Finally in a position to start the Beit Falasteen project, al-Masri asked his son, Rabih, who studied architecture at Berkeley, US, to draw plans for a replica of Villa Capra (known as “La Rotonda”), Andrea Palladio’s Renaissance masterpiece outside Vicenza in northern Italy. Interior designers Joseph Achkar and Michel Charriere were responsible for the interior design of Beit Falasteen.

A 17th-century desk and artefacts in the study-library

After lunch, al-Masri takes the 25 steps of a winding internal staircase to enter the large rotunda. Four saloons branch out from the 120 sq m hall, each named after sacred locations: “Jerusalem”, “Jaffa and Haifa”, “Bethlehem and Nazareth”, and “Nablus and Jenin”.

Al-Masri leads us east into “Jerusalem”, a study-cum-library, where wooden bookshelves rise to the ceiling. This room reflects his personal history: photographs illustrate a close friendship with the late president Yasser Arafat, as well as his relationship with Nelson Mandela. (During Mandela’s imprisonment, al-Masri sent money to him via a contact in the African National Congress.)

The room is filled with artefacts, including a 6ft camera bought in Turkey in 1998 and a huge Mediterranean fossil shell, but the centrepiece is a 17th-century desk. Al-Masri’s “mad habit of collecting – endless and costly, but enjoyable” – started in the 1970s, when he began storing antique furniture and building materials in warehouses across France, where he had purchased many of the items.

‘Dome of Tolerance’ in the rotunda

In the 1990s the collection was transported to Beit Falasteen in 240 containers, each 40 sq ft, entering the West Bank through Jordan. “Almost every piece could be in a museum,” says al-Masri. “But I want people to feel and touch this house. I enjoy people using things and breaking the rules of a conventional museum.”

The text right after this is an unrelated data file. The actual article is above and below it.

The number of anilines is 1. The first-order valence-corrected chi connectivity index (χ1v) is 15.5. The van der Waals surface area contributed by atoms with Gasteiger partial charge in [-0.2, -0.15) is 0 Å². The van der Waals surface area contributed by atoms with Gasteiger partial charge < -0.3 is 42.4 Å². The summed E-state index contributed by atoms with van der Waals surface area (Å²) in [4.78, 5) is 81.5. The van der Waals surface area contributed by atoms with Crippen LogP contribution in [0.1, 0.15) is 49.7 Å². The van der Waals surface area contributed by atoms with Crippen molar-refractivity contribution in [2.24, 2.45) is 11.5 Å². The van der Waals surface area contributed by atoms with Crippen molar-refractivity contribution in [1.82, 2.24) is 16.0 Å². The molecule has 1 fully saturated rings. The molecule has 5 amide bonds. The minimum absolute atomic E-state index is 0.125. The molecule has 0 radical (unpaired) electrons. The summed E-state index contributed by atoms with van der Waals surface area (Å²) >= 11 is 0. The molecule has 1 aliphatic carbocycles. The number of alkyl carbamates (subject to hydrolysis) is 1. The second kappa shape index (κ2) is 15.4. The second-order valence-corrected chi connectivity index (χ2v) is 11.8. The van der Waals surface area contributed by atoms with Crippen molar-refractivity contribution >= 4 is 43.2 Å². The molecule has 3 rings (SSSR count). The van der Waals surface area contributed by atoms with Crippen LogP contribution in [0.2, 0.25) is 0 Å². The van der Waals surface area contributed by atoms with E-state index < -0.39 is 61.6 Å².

He returns to the rotunda, which is dominated by a statue of Hercules bathed in the light of a sundial’s opening in the “Dome of Tolerance” above. “I bought it from a guy in Paris. To me, Hercules represents Palestinian qualities – humility, strength and perseverance,” says al-Masri, “Hercules stands here, at 6ft tall, while I’m 6ft 2ins, but he is the real master of the house.”

A house with two masters is an apt metaphor, for Beit Falasteen is at once a personal and national project. “This house is a small dream,” explains al-Masri. “It’s become real despite the fact it looked impossible at times. But the real dream is creating a free, independent Palestinian state. If we had not built the house here, there would likely be a Jewish settlement in its place.”

A 6ft camera from Turkey in the study